Two distinct decadal and centennial cyclicities forced marine upwelling intensity and precipitation during the late Early Miocene in central Europe
Abstract. Within a 5.5 m thick succession of Upper Burdigalian (Karpatian) sediments in the North Alpine Foreland Basin (NAFB; Austria), dated to CNP-zone NN4, a high-resolution section was logged continuously. One hundred samples were taken with a resolution of ~10 mm (approximating ~17 years) per layer and analyzed using an integrated multi-proxy approach.
Earlier analyses of geochemistry and calcareous nannoplankton assemblages hint at small-scale, short-term variations in paleoenvironmental conditions, such as water-column stratification, primary productivity, organic matter flux, bottom-water oxygenation, freshwater influx, and changes in relative sea level. The results indicate a highly dynamic shallow marine setting that was subject to high-frequency environmental changes on a decadal to centennial scale.
Time-series analyses on nine different proxy data sets using REDFIT analysis and wavelet spectra were applied to resolve a possible cyclic nature of these variations. Analyses revealed that different proxies for precipitation, upwelling intensity, and overall productivity were likely controlled by different cyclicities.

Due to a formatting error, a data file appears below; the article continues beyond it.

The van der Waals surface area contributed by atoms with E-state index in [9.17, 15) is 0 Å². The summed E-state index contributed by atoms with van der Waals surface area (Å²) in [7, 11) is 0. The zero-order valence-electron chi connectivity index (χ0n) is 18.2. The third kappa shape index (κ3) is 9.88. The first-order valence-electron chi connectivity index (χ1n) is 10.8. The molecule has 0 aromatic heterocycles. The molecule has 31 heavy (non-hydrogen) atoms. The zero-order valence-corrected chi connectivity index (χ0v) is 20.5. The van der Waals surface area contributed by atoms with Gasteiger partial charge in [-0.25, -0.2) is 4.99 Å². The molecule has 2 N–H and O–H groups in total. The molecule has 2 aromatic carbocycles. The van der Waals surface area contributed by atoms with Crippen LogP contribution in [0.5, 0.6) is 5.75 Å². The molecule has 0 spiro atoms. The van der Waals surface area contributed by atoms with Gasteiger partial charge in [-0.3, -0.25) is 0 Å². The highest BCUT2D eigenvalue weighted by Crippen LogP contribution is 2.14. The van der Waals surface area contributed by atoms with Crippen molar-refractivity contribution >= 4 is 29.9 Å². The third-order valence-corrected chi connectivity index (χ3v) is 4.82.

A best-fit adjustment of the likely sedimentation rates within the high-resolution section resulted in periodicities fitting well with the Lower (~65 years) and Upper (~113 years) Gleissberg cycle as well as the Suess/de Vries cycle (~211 years). The section covers a time span of ~1190 years based on the correlation with solar cycles, which resulted in an estimated sedimentation rate of 575 mm kyr−1.
For the first time, short-term climate variability on a decadal to centennial scale is resolved in Lower Miocene shallow marine laminated sediments in a land-based section. The results hint at a close relationship between climate variability and solar forcing during the Late Burdigalian. Moreover, accepting that these cyclicities are indeed of solar origin, this would indicate that precipitation was driven by the two Gleissberg cycles, while upwelling was driven by the Suess cycle. Furthermore, proxies for primary productivity were influenced by both cycles, although the Suess cycle exerts dominant control, reflecting a stronger influence of upwelling on primary productivity.